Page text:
Iceland, a name that spells great cold, that rings almost like the edge of the world. At any rate, a highly exotic place, very far away. Well, so much for stereotypes and clichés. Fact is, Iceland is no further away from Western Europe than Russia, Turkey, or Morocco. Actually, Iceland is easy to get to and its airline, Icelandair, runs a clever scheme with which you can stop for up to 7 days in Iceland on the way to the US, at no extra cost. Smart…
So, why is Iceland so far-flung? When you look at facts, our trip to Iceland did not cross the Arctic Circle, unlike when we went to the Loftoten last year, in much more familiar and closer-looking Norway. My using the word ” we” rather than “I” means that you are about to read another instalment of “the great Boris and his padawan”.
So for those of you who grace DearSusan with regular reading, you already know the lay of the land: my friend Boris, the German engineer, perfect planner, clarity ayatollah and cascade fetishist. And I, whom he takes with him to share the costs and amuse him with corny jokes while I refine my craft with his teachings. For those of you who want to know more about him, you can visit his site at http://wild-places.com/
Iceland, as many of you know, is one of the world’s great spots for landscape photography. So much so that you shouldn’t expect to be alone, or even, unencumbered. In February, normally an “off-season” time, there were photographers aplenty. The private ice cave tours were fully booked, and even the group ones were too crowded for my taste. The first evening, as I had painstakingly aimed my camera at a great waterfall, a busload of Asian tourists shows up, who proceed to go right behind the cascade, each kitted out with a headlamp. Not great for a landscape shot requiring some 15s of exposure. So booking early and planning makes real sense, unlike in Patagonia, where Boris and I went on for many hours without meeting a soul.
Now, to business: what is there to see (and shoot) in Iceland? Well, the first answer must be: ice! Yes, there are some great waterfalls, but so are there in other parts of the world. Yes, there are volcanoes, but that again can be found elsewhere. Yes, there are geysers (the word actually comes from the place called Geyzir, in Iceland), but Old Faithful spouts in Yellowstone, so there is no Icelandic monopoly there either. What Iceland offers the visitor is some very unusual ice caves, as well as ice-on-the beach. Most prominently in Jökulsarlon, some 5-6 hours’drive East of Rejkjavik.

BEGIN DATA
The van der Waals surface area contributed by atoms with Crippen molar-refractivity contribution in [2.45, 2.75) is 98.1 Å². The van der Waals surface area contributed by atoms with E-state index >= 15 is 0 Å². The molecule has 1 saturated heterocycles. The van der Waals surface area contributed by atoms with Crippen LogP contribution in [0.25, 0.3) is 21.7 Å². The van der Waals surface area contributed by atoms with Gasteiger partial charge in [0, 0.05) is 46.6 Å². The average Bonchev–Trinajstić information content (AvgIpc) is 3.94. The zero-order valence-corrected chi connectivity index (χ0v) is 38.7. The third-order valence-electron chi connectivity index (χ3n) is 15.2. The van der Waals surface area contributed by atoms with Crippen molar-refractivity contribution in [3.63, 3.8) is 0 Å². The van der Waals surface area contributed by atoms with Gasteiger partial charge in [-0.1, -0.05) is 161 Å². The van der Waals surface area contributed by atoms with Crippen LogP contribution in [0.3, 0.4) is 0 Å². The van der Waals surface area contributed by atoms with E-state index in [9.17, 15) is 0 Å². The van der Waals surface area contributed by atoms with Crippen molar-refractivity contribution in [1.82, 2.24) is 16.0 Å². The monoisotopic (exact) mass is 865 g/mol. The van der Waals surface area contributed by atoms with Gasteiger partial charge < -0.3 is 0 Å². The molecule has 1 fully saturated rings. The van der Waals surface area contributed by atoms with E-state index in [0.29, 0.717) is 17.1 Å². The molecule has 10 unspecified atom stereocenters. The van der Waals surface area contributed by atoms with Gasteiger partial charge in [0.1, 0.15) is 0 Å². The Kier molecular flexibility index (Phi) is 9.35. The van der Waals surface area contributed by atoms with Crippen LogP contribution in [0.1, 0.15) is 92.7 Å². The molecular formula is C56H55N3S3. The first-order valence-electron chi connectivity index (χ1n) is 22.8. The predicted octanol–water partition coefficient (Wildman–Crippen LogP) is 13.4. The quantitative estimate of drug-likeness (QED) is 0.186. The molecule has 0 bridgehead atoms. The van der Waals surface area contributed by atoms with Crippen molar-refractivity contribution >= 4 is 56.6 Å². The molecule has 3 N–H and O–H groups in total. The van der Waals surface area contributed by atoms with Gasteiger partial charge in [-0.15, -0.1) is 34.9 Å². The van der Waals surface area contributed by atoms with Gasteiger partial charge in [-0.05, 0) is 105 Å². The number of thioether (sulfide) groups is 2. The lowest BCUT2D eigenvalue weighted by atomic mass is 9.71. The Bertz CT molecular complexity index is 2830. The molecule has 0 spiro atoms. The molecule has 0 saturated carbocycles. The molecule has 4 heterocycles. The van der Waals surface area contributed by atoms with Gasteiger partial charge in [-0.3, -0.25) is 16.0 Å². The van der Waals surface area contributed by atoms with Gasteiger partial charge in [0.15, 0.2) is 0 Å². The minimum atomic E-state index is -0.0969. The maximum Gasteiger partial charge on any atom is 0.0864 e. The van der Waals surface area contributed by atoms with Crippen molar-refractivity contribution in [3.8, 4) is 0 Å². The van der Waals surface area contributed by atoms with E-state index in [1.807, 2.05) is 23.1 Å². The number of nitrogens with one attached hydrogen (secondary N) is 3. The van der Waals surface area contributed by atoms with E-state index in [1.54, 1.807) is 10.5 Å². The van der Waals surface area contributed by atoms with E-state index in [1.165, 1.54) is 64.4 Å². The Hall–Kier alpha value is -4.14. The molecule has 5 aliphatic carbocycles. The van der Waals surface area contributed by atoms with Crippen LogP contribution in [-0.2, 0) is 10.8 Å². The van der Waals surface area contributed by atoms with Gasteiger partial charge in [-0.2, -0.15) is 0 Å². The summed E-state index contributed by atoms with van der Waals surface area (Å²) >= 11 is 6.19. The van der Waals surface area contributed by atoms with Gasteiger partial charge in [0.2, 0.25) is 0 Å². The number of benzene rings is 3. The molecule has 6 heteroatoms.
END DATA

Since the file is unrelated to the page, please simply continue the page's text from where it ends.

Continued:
Ice-on the-beach depends, to some extent, on the weather. Bits of ice of varying size break off the bottom of the Jökulsarlon glacier and are swept towards the Ocean by the river. Then if the wind blows from the sea, it sweeps them back onto the beach, to lie there like improbable crystals. The especially nice aspect of this ice show is that one doesn’t actually need to be a great photographer, or to have great equipment, to make this work. Providing you don’t do anything crazy, anyone can come up with nice shots, except for one aspect: white balance. Ice, sky and water tend to confuse modern cameras, as does snow, and a bit of PP was required to set them straight again. Apart from this, even camera phones can take spectacular shots, and make their proud owners to feel like latter day disciples of Ansel Adams.
Just a word of caution. Getting close to the ice means getting close to the water, and neither Boris no I could avoid getting caught by waves, and getting out tripod legs, boots and feet seriously wet.
But, this warning notwithstanding, as is the fact that Icelandic weather is not always kind to photographers, we can just sit back and enjoy the show that the dancing ice slabs put up for us. Beginning with those that gracefully float away
Then those that come back driven by waves and wind
Ooops…. already 18 pictures, I am running away with myself, and this post is becoming too long. Time to say “see you with instalment n°2”
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